The 2012 presidential campaign returned its focus to Iowa on Monday as President Barack Obama and Rep. Paul Ryan, the newly minted GOP vice presidential candidate, stumped in the electoral battleground.
Elsewhere, Mitt Romney continued his campaign bus tour at events in Florida and Vice President Joe Biden was slated to rally in North Carolina, making Monday the first day all four candidates vying for president and vice president hit the trail.
The focus for all four remained on Ryan, who was unveiled as Romney's running mate at a Saturday morning event in Virginia. A CNN/ORC poll taken at the beginning of August showed a majority of Americans were unfamiliar with Ryan, leaving an opening for both Democrats and Republicans to offer their own definitions of the seven-term Wisconsin congressman.
Ryan was met by a small group of hecklers when he tried to deliver a speech during his much-anticipated first solo stop since becoming Romney's running mate.
Speaking to a crowd from a soap box at the Iowa State Fair, Ryan was disrupted by activists, one relentlessly shouting, "Stop the war on the middle class." Two women tried to climb on the platform next to the congresswoman, and both were carried off by police and other officials.
Ryan acknowledged the protesters before continuing with his stump speech.
In St. Augustine, Romney called Ryan "a man who has proven that he knows how to solve problems," pointing to his budget plan that seeks to slash the federal debt and deficit.
Yet it's that very plan that Democrats, including Obama, seized upon in the hours after Romney announced he had selected Ryan as his running mate, latching specifically onto his proposals for Medicare, the government-run health care program for senior citizens.
Ryan's proposals, first introduced in 2011, include the provision that Medicare-approved private insurers would one day compete with traditional Medicare on an exchange. The proposal would affect Americans currently under age 55. The plan's opponents, who include most Democrats, say that would increase the financial burden on senior citizens.
Saying Ryan is "a good guy, a decent guy," Biden said his rival's House budget proposal "has given definition to the vague commitments that Romney's been making."
"They called it 'gutsy.' Gutsy. I'm serious. What's 'gutsy' about giving millionaires another tax break? What's gutsy about gutting Medicare, Medicaid, education?" Biden asked.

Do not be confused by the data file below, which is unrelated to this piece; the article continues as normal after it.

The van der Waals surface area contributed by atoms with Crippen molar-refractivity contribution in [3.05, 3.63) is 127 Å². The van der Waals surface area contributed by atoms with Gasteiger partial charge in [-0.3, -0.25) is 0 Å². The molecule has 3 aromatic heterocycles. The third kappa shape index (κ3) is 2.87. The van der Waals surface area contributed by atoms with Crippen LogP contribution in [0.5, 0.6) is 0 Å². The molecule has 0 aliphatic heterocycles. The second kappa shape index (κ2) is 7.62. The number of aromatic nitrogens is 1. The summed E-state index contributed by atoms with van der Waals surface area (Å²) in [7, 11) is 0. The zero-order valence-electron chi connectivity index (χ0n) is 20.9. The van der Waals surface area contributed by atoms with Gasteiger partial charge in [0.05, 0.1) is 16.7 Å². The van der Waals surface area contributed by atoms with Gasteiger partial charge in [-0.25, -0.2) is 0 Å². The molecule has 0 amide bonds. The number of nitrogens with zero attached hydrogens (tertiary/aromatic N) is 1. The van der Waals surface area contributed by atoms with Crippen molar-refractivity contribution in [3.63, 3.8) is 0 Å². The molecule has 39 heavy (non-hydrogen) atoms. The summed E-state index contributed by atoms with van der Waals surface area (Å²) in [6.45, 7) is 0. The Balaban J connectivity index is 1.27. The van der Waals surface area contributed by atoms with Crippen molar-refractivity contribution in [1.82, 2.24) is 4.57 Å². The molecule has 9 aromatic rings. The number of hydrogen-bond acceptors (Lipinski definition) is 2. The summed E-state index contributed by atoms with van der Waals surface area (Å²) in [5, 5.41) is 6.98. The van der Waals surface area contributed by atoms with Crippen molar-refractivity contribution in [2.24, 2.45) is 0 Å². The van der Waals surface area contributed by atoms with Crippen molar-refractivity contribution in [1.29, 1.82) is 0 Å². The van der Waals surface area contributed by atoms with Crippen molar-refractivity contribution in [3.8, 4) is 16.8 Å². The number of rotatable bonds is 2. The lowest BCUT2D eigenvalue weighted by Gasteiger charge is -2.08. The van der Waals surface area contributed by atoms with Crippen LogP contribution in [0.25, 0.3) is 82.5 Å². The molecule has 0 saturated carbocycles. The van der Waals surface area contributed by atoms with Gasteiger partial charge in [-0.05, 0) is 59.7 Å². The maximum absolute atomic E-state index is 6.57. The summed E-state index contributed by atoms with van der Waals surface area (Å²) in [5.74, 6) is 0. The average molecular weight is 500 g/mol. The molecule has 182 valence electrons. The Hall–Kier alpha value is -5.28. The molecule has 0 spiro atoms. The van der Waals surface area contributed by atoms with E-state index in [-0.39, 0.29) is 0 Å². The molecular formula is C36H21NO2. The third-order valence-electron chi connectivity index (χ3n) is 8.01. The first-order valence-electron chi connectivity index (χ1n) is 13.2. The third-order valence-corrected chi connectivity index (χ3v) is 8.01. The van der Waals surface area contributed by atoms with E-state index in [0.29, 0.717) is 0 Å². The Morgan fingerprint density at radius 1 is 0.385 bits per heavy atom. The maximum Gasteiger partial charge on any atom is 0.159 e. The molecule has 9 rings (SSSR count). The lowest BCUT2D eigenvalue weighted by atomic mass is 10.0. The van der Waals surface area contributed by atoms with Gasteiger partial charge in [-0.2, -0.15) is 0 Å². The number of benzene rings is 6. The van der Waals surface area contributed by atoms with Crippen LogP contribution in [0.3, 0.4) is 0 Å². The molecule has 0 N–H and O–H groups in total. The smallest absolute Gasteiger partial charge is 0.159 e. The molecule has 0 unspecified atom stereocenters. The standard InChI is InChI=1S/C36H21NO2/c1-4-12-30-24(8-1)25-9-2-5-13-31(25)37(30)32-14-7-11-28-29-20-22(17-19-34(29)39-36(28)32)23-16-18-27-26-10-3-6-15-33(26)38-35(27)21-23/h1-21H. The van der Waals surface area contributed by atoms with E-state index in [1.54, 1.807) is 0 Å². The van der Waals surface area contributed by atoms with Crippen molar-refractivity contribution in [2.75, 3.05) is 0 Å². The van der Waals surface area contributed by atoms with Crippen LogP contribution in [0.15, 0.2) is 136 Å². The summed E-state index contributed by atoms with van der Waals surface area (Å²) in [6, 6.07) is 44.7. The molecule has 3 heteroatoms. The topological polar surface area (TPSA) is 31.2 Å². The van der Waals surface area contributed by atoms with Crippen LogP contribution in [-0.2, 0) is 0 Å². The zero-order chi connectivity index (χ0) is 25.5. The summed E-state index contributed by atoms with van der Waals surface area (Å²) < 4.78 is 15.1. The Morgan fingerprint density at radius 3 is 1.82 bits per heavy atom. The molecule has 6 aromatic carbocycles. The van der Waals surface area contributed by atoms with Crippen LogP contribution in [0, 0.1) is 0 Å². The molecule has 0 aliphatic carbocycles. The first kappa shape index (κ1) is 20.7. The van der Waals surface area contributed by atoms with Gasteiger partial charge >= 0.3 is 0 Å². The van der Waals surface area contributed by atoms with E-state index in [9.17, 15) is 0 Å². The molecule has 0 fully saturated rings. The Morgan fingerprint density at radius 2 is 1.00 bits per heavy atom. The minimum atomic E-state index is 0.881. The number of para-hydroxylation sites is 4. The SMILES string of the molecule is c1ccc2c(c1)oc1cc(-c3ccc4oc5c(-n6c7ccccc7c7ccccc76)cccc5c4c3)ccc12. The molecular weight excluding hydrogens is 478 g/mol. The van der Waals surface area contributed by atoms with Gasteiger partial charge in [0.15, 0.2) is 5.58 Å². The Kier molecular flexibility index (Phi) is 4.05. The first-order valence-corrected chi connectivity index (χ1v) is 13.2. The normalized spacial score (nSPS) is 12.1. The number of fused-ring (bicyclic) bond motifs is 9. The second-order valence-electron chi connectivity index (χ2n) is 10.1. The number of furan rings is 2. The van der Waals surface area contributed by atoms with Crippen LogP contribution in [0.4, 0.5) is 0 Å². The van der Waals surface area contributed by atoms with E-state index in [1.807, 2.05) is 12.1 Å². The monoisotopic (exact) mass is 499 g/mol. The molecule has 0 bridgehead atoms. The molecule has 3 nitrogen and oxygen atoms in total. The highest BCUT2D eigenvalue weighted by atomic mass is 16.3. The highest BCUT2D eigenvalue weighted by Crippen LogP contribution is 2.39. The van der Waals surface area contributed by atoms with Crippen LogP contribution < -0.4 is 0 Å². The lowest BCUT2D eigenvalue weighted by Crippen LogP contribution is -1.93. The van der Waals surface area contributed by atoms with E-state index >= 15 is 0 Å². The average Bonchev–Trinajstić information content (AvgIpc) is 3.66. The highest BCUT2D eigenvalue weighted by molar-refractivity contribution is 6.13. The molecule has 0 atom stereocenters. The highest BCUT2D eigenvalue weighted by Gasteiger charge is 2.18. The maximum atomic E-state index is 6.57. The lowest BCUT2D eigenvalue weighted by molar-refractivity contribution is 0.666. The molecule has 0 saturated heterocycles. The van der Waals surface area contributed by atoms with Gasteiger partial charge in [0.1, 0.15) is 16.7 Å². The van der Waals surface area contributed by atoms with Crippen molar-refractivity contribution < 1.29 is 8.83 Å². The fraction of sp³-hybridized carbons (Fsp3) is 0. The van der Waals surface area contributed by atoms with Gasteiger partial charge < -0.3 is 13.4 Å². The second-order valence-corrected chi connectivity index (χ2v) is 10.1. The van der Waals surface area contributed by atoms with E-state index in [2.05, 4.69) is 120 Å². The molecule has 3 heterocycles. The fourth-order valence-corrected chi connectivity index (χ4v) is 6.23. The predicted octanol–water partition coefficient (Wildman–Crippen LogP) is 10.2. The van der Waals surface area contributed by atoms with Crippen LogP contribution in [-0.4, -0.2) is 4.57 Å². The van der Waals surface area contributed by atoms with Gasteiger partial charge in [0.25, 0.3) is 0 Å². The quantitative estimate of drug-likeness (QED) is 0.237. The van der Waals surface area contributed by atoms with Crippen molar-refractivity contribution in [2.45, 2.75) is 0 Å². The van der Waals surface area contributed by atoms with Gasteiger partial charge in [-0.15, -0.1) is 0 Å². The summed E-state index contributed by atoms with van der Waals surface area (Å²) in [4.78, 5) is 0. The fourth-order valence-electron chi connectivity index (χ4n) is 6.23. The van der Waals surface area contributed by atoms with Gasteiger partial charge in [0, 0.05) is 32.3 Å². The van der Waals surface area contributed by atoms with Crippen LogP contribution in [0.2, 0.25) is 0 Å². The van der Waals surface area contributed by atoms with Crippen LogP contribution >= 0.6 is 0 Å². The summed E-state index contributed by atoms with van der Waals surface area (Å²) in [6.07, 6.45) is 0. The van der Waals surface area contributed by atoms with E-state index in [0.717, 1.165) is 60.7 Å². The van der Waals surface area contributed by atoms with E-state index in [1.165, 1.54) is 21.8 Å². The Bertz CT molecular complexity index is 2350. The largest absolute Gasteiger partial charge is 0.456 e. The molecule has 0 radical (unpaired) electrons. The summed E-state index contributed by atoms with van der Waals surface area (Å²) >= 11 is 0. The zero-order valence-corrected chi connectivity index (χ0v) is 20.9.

Rep. Debbie Wasserman Schultz of Florida, the chairwoman of the Democratic National Committee, also took a shot at the proposal Monday. "Mitt Romney and Paul Ryan both want to end Medicare as we know it. They both want to shred the safety net," she said on CNN's "Starting Point with Soledad O'Brien."
Ryan, the House budget committee chairman, said Sunday the intention of his plan is to remake Medicare so that it remains financially soluble for future generations.
"My mom is a Medicare senior in Florida," he said on CBS. "Our point is we need to preserve their benefits, because government made promises to them that they've organized their retirements around."
"In order to make sure we can do that, you must reform it for those of us who are younger," he continued. "And we think these reforms are good reforms that have bipartisan origins."
On Monday, Romney said he and Ryan "want to make sure we preserve and protect Medicare."
Romney's Monday rally -- his first solo appearance since his vice presidential announcement -- was closely watched by politicos and the media after he drew larger-than-usual and very enthusiastic audiences at events with Ryan over the weekend.
Monday morning, the Orlando Sentinel reported Romney canceled a third Florida event due to exhaustion from his busy weekend. Campaign spokesman Kevin Madden pushed back on that report, saying Romney had a "packed schedule and a full day" including meetings with staff.
Ryan was set to stump Monday at the Iowa State Fair, the site of last summer's surprise straw poll win for then-presidential candidate Rep. Michele Bachmann. The state, known for its first-in-the-nation presidential caucuses, is shaping up to be a battleground again in November. An NBC/Marist poll taken in May showed Romney and Obama tied at 44%.
Obama began a three-day blitz of Iowa on Monday. The state ignited his 2008 primary charge against Hillary Clinton and later handed him a 10-point victory over Sen. John McCain.
In remarks in Council Bluffs, Obama addressed the ongoing drought affecting nearly half of the continental United States, saying it is time for Congress to act on passing drought relief for farmers and ranchers whose livelihoods are on the line.
Obama specifically called out Ryan, saying he and others in Congress are stalling for political gain.
"I am told that Gov. Romney's new running mate Paul Ryan will be around Iowa in the next few days, and he is one of the congressmen standing in the way," Obama told the crowd. "So if you happen to see Congressman Ryan, tell him how important this farm bill is to Iowa and the rural communities, because we have to put politics aside when it comes to doing the right thing for rural America and for Iowa."
Brendan Buck, a spokesman for Ryan, responded that, "No one will work harder to defend farmers and ranchers than the Romney-Ryan ticket."
Obama's seven-city tour, lasting through Wednesday, will include stops in Council Bluffs, Boone, Oskaloosa, Marshalltown, Waterloo, Dubuque and Davenport.